The Annual Cost of Autism Continues to Soar


By Lisa Ackerman (Original post in May 2012 with updates in July 2015)

In May 2012, new figures were released to highlight a huge increase in the annual autism costs. Autism costs had soared to $137 billion a year (1). This represented a three-fold increase within the last decade. Fast forward 3 years and those costs have skyrocketed to $268 billion annually (2.)

The study made some dire predictions:

“Few US estimates of the economic burden of autism spectrum disorders (ASD) are available and none provide estimates for 2015 and 2025. We forecast annual direct medical, direct non-medical, and productivity costs combined will be $268 billion (range $162–$367 billion; 0.884–2.009 % of GDP) for 2015 and $461 billion (range $276–$1011 billion; 0.982–3.600 % of GDP) for 2025. These 2015 figures are on a par with recent estimates for diabetes and attention deficit and hyperactivity disorder (ADHD) and exceed the costs of stroke and hypertension. If the prevalence of ASD continues to grow as it has in recent years, ASD costs will likely far exceed those of diabetes and ADHD by 2025.”


If you ask about “who pays for autism?” my answer would be everyone. At TACA, we know many families living with autism are carrying much of these costs.  Families put a second mortgage on their homes, sell their homes and move into an apartment or with a relative, take out multiple credit cards, borrow from family members, and often one parent takes on a second job to help make ends meet.  Some families have opted to double up households with two families to share expenses and put most of their housing funds into their children.  This is an enormous burden to families living with autism.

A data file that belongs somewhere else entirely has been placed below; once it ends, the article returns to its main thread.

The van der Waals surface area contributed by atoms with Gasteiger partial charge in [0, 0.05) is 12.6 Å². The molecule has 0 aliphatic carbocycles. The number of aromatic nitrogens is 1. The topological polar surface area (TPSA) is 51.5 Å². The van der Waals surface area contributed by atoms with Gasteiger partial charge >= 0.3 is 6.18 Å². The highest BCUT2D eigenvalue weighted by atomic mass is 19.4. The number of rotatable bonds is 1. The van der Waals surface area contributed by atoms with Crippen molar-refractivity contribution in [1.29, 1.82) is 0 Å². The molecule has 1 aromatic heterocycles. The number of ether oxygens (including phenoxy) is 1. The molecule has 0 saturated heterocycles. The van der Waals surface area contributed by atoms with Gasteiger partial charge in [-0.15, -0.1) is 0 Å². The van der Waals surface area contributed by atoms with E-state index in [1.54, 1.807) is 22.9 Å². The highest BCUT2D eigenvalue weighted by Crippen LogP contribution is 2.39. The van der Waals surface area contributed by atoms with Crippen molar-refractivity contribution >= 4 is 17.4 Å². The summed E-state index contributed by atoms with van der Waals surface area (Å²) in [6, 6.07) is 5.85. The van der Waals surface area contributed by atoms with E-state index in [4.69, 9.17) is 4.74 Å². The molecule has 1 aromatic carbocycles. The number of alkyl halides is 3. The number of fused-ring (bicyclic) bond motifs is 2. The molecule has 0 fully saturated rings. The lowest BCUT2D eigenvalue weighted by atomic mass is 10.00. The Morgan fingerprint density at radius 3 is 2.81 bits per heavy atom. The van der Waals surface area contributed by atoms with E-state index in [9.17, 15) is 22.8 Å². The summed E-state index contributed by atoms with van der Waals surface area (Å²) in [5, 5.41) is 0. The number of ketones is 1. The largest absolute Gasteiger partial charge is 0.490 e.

Since we don’t have a census on autism, we can only estimate that 80% of those living with autism are ages 22 years or younger. This means that we don’t have enough data to calculate the life time costs of autism.  Based on what we know today, it is estimated that these costs are $3-5 million per affected individual.  Sadly, with these articles highlighting the tripling of costs, we don’t see this trend slowing down anytime soon (4.)

With the downturn in the economy and getting very little relief over the past 8 years, special needs families are being hit hard.  Necessary support services are drying up.  Support for families is dwindling while the pool of those needing help keeps soaring. Supporting families living with autism has become harder.  At TACA we have fewer tools to assist these families than were available just a few years ago.

This is the last paragraph in a recent article featured as a follow up to CBS online news highlighting the soaring cost of autism.  It is quite shocking (3):

The researchers said their best estimate for ASD-related “medical, nonmedical and productivity losses” this year is $268 billion. If more effective treatments aren’t found, researchers estimate the cost of care could go up to $461 billion and possibly up to $1 trillion in 2025.

Taxpayers don’t know that autism is the least funded disability in the US with an epidemic rise in prevalence in the past 20 years.  The numbers continue to increase as well as the costs (4.)

What we don’t know outside of the enormous annual costs is the toll to families, resources and to the individuals living with autism. Those costs are much higher.




Resources for Families:

Who pays for what services:

Health insurance coverage

Autism on public assistance

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